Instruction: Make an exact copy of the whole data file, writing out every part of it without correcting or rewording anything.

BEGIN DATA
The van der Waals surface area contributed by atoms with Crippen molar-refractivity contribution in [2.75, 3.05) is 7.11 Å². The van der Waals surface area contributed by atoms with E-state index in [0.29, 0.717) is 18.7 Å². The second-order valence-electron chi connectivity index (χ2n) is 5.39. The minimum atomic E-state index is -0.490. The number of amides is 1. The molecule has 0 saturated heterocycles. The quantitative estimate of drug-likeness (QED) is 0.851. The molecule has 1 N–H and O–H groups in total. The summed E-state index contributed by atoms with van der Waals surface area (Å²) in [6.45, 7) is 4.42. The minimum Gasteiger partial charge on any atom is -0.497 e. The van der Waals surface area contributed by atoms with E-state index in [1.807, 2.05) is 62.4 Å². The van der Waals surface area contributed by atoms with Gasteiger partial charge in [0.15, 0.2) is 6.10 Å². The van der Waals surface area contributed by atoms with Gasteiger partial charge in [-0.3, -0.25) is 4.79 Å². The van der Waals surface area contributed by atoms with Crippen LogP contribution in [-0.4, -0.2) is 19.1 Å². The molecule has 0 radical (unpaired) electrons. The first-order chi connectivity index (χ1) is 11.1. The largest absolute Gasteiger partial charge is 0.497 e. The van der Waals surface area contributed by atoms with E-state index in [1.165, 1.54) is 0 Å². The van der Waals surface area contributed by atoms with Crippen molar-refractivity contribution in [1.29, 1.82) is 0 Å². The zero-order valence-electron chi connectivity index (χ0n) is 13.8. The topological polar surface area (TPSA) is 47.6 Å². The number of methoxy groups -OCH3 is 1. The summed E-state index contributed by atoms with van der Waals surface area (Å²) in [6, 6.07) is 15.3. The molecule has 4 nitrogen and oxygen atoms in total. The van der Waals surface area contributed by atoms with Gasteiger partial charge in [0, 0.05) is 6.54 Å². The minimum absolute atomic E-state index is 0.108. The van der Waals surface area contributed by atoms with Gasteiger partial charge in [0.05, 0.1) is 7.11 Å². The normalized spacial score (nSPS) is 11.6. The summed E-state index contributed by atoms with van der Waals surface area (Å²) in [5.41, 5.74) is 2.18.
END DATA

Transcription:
The van der Waals surface area contributed by atoms with Crippen molar-refractivity contribution in [2.75, 3.05) is 7.11 Å². The van der Waals surface area contributed by atoms with E-state index in [0.29, 0.717) is 18.7 Å². The second-order valence-electron chi connectivity index (χ2n) is 5.39. The minimum atomic E-state index is -0.490. The number of amides is 1. The molecule has 0 saturated heterocycles. The quantitative estimate of drug-likeness (QED) is 0.851. The molecule has 1 N–H and O–H groups in total. The summed E-state index contributed by atoms with van der Waals surface area (Å²) in [6.45, 7) is 4.42. The minimum Gasteiger partial charge on any atom is -0.497 e. The van der Waals surface area contributed by atoms with E-state index in [1.807, 2.05) is 62.4 Å². The van der Waals surface area contributed by atoms with Gasteiger partial charge in [0.15, 0.2) is 6.10 Å². The van der Waals surface area contributed by atoms with Gasteiger partial charge in [-0.3, -0.25) is 4.79 Å². The van der Waals surface area contributed by atoms with Crippen LogP contribution in [-0.4, -0.2) is 19.1 Å². The molecule has 0 radical (unpaired) electrons. The first-order chi connectivity index (χ1) is 11.1. The largest absolute Gasteiger partial charge is 0.497 e. The van der Waals surface area contributed by atoms with E-state index in [1.165, 1.54) is 0 Å². The van der Waals surface area contributed by atoms with Crippen molar-refractivity contribution in [1.29, 1.82) is 0 Å². The zero-order valence-electron chi connectivity index (χ0n) is 13.8. The topological polar surface area (TPSA) is 47.6 Å². The number of methoxy groups -OCH3 is 1. The summed E-state index contributed by atoms with van der Waals surface area (Å²) in [6, 6.07) is 15.3. The molecule has 4 nitrogen and oxygen atoms in total. The van der Waals surface area contributed by atoms with Gasteiger partial charge in [0, 0.05) is 6.54 Å². The minimum absolute atomic E-state index is 0.108. The van der Waals surface area contributed by atoms with Gasteiger partial charge in [0.05, 0.1) is 7.11 Å². The normalized spacial score (nSPS) is 11.6. The summed E-state index contributed by atoms with van der Waals surface area (Å²) in [5.41, 5.74) is 2.18.